More than 30 criminals let out without tags due to IT blunders, report reveals

Tens of prisoners have been let out without tags due to IT blunders, a report reveals today.

Some 35 criminals should have been fitted with tags but were left to roam free in September last year.

System failures impacted approximately 3,000 cases at HM Courts & Tribunals Service (HMCTS).

The National Audit Office report blamed the “common platform” – a new digital case management system – which it said “is unpopular with staff, causing stress and sometimes interfering with the smooth running of live court cases”.

It accused HMCTS of having “not completed robust technical testing” before rolling the system out nationally.

Some 35 people did not get a tag when they were supposed to
Alamy Stock Photo)

“Introducing the new platform before it was ready created extra burdens for courts when they were already under pressure,” the NAO added.

The report, which was assessing a £1.3billion court reform programme, concluded that a “focus on delivering reforms quickly” has had a negative impact.

The NAO said that despite increasing the programme’s budget by around 10% in 2021, HMCTS does not expect to be able to deliver the programme to its current timetable and full scope.

Some reforms have made progress, however, including the rollout of video hearings and more online services.

Shadow Justice Minister Alex Cunningham said: “The Conservatives are missing in action in the fight against crime.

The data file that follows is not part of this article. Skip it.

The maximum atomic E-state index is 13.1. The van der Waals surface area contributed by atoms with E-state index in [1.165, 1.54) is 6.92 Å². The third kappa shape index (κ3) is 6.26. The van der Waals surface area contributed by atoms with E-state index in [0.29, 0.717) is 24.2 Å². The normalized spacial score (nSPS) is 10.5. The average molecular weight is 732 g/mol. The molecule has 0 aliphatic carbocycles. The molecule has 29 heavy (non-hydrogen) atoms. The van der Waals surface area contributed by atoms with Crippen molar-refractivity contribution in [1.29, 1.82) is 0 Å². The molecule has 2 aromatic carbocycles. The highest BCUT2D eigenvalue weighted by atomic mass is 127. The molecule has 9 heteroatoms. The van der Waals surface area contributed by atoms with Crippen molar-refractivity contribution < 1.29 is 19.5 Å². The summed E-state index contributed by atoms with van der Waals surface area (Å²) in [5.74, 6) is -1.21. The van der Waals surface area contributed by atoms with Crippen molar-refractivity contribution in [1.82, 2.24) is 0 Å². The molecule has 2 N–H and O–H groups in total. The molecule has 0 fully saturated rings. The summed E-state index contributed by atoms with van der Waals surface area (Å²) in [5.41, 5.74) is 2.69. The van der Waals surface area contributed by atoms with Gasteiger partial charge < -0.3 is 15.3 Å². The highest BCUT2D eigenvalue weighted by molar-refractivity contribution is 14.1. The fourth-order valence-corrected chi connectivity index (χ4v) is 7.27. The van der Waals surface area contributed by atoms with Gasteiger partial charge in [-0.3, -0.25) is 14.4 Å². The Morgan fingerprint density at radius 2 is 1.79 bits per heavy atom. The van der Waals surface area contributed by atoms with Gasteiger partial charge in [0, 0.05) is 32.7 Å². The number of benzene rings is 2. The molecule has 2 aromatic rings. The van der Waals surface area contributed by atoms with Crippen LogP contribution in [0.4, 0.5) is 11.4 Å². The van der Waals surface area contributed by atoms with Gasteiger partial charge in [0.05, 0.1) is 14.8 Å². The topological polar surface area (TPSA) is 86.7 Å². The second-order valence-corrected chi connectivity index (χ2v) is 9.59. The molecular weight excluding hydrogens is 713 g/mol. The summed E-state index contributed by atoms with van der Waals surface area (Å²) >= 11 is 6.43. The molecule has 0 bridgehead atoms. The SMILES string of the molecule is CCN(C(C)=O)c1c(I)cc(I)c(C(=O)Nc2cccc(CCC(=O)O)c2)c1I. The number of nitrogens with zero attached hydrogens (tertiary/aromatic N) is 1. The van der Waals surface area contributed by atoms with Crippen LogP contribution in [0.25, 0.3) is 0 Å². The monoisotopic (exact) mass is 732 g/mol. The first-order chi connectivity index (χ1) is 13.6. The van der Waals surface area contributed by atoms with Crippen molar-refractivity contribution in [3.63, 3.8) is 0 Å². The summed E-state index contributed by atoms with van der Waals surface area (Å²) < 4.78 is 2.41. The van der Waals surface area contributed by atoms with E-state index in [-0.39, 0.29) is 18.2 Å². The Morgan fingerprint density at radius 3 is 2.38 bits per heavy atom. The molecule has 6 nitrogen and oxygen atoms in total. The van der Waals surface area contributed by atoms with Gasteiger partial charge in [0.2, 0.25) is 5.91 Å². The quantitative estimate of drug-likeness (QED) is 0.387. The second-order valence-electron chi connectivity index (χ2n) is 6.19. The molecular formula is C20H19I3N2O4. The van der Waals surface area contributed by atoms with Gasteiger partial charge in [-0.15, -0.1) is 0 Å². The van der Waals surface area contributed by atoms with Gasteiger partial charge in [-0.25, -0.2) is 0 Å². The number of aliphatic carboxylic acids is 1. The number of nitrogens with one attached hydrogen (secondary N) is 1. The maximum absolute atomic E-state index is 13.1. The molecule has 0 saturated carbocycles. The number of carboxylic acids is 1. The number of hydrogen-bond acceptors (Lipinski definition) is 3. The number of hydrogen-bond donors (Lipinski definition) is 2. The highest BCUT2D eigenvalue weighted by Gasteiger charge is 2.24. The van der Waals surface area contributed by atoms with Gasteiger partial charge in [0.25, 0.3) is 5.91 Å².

“Their court reforms are in tatters creating a huge burden on staff at a time when they face the largest backlog on record. With significant delays and over budget, IT glitches mean dangerous criminals roaming the streets without electronic tags.

Labour is the party of law and order. We would fix this mess, speed up justice and avoid catastrophic errors that lead to dangerous criminals going unmonitored. That’s how we will prevent crime, punish criminals and protect communities.”

Gareth Davies, head of the NAO, said: “This has been a complex and challenging programme for HMCTS to deliver, not least due to the impact of the pandemic.

“While the programme has continued to make progress, the decision to roll out the common platform without sufficient assurance has put avoidable pressure on the courts at a critical time.

“As HMCTS develops plans to adjust the programme it is essential that it builds in sufficient time to learn as it goes and promptly address any performance concerns.

“It must also develop its approach to benefits realisation to secure value for money from the £1.3 billion of taxpayers’ money it has invested.”

The NAO is an independent body that helps parliament hold the Government to account by analysing public spending.

A Ministry of Justice spokeswoman said: “We quickly fixed the error and no offences were reported by the 35 defendants who were temporarily untagged.”

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